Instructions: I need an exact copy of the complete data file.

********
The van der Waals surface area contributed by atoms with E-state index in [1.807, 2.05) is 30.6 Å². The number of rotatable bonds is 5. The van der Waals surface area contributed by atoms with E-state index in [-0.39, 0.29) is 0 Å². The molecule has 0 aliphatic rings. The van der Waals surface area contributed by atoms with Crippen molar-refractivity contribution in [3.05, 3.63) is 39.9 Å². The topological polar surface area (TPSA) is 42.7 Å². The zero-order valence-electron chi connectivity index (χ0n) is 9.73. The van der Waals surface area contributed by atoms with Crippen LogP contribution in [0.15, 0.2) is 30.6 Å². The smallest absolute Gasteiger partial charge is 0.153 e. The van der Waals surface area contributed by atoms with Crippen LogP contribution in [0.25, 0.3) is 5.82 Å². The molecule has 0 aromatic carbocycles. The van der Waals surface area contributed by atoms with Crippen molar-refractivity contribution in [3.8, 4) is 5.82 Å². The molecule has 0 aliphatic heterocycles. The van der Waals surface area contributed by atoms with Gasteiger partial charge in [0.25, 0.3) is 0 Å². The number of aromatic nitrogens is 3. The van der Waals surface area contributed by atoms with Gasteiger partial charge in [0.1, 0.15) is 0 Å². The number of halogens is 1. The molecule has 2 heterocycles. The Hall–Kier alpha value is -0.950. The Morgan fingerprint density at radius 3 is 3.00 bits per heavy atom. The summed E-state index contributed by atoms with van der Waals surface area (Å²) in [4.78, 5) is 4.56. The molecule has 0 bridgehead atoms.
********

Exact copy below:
The van der Waals surface area contributed by atoms with E-state index in [1.807, 2.05) is 30.6 Å². The number of rotatable bonds is 5. The van der Waals surface area contributed by atoms with E-state index in [-0.39, 0.29) is 0 Å². The molecule has 0 aliphatic rings. The van der Waals surface area contributed by atoms with Crippen molar-refractivity contribution in [3.05, 3.63) is 39.9 Å². The topological polar surface area (TPSA) is 42.7 Å². The zero-order valence-electron chi connectivity index (χ0n) is 9.73. The van der Waals surface area contributed by atoms with Crippen LogP contribution in [0.15, 0.2) is 30.6 Å². The smallest absolute Gasteiger partial charge is 0.153 e. The van der Waals surface area contributed by atoms with Crippen LogP contribution in [0.25, 0.3) is 5.82 Å². The molecule has 0 aromatic carbocycles. The van der Waals surface area contributed by atoms with Crippen molar-refractivity contribution in [3.8, 4) is 5.82 Å². The molecule has 0 aliphatic heterocycles. The van der Waals surface area contributed by atoms with Gasteiger partial charge in [0.25, 0.3) is 0 Å². The number of aromatic nitrogens is 3. The van der Waals surface area contributed by atoms with Gasteiger partial charge in [0.1, 0.15) is 0 Å². The number of halogens is 1. The molecule has 2 heterocycles. The Hall–Kier alpha value is -0.950. The Morgan fingerprint density at radius 3 is 3.00 bits per heavy atom. The summed E-state index contributed by atoms with van der Waals surface area (Å²) in [4.78, 5) is 4.56. The molecule has 0 bridgehead atoms.